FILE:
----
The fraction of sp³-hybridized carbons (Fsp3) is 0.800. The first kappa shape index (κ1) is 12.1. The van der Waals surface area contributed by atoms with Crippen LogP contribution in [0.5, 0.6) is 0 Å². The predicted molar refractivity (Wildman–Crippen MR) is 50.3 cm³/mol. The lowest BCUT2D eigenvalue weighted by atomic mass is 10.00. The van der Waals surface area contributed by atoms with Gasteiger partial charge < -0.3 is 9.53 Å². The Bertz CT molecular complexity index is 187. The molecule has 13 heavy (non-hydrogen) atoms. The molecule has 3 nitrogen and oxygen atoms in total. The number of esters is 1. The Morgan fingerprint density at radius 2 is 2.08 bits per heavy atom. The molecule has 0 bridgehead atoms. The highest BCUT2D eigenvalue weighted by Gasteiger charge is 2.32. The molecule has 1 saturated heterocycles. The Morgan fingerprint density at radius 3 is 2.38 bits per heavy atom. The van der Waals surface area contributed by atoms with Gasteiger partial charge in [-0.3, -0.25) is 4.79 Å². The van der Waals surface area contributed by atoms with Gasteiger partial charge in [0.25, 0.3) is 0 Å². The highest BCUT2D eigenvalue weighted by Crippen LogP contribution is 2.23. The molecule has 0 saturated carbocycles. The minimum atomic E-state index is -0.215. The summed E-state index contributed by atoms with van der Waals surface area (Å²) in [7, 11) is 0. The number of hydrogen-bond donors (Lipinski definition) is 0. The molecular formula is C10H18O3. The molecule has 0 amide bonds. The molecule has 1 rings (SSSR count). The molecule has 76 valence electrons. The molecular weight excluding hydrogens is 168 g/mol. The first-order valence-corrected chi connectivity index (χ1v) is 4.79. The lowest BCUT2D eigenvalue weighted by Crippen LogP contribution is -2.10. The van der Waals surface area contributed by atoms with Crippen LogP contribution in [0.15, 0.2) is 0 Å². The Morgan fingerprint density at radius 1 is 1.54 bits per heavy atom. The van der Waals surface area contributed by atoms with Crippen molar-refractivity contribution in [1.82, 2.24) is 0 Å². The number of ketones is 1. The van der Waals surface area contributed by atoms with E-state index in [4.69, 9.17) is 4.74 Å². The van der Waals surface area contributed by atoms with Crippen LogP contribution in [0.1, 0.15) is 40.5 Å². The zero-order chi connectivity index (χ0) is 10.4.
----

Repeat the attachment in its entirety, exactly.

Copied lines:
The fraction of sp³-hybridized carbons (Fsp3) is 0.800. The first kappa shape index (κ1) is 12.1. The van der Waals surface area contributed by atoms with Crippen LogP contribution in [0.5, 0.6) is 0 Å². The predicted molar refractivity (Wildman–Crippen MR) is 50.3 cm³/mol. The lowest BCUT2D eigenvalue weighted by atomic mass is 10.00. The van der Waals surface area contributed by atoms with Gasteiger partial charge < -0.3 is 9.53 Å². The Bertz CT molecular complexity index is 187. The molecule has 13 heavy (non-hydrogen) atoms. The molecule has 3 nitrogen and oxygen atoms in total. The number of esters is 1. The Morgan fingerprint density at radius 2 is 2.08 bits per heavy atom. The molecule has 0 bridgehead atoms. The highest BCUT2D eigenvalue weighted by Gasteiger charge is 2.32. The molecule has 1 saturated heterocycles. The Morgan fingerprint density at radius 3 is 2.38 bits per heavy atom. The van der Waals surface area contributed by atoms with Gasteiger partial charge in [-0.3, -0.25) is 4.79 Å². The van der Waals surface area contributed by atoms with Gasteiger partial charge in [0.25, 0.3) is 0 Å². The highest BCUT2D eigenvalue weighted by Crippen LogP contribution is 2.23. The molecule has 0 saturated carbocycles. The minimum atomic E-state index is -0.215. The summed E-state index contributed by atoms with van der Waals surface area (Å²) in [7, 11) is 0. The number of hydrogen-bond donors (Lipinski definition) is 0. The molecular formula is C10H18O3. The molecule has 0 amide bonds. The molecule has 1 rings (SSSR count). The molecule has 76 valence electrons. The molecular weight excluding hydrogens is 168 g/mol. The first-order valence-corrected chi connectivity index (χ1v) is 4.79. The lowest BCUT2D eigenvalue weighted by Crippen LogP contribution is -2.10. The van der Waals surface area contributed by atoms with Crippen LogP contribution in [0.15, 0.2) is 0 Å². The Morgan fingerprint density at radius 1 is 1.54 bits per heavy atom. The van der Waals surface area contributed by atoms with Crippen molar-refractivity contribution in [1.82, 2.24) is 0 Å². The number of ketones is 1. The van der Waals surface area contributed by atoms with E-state index in [4.69, 9.17) is 4.74 Å². The van der Waals surface area contributed by atoms with Crippen LogP contribution in [0.1, 0.15) is 40.5 Å². The zero-order chi connectivity index (χ0) is 10.4.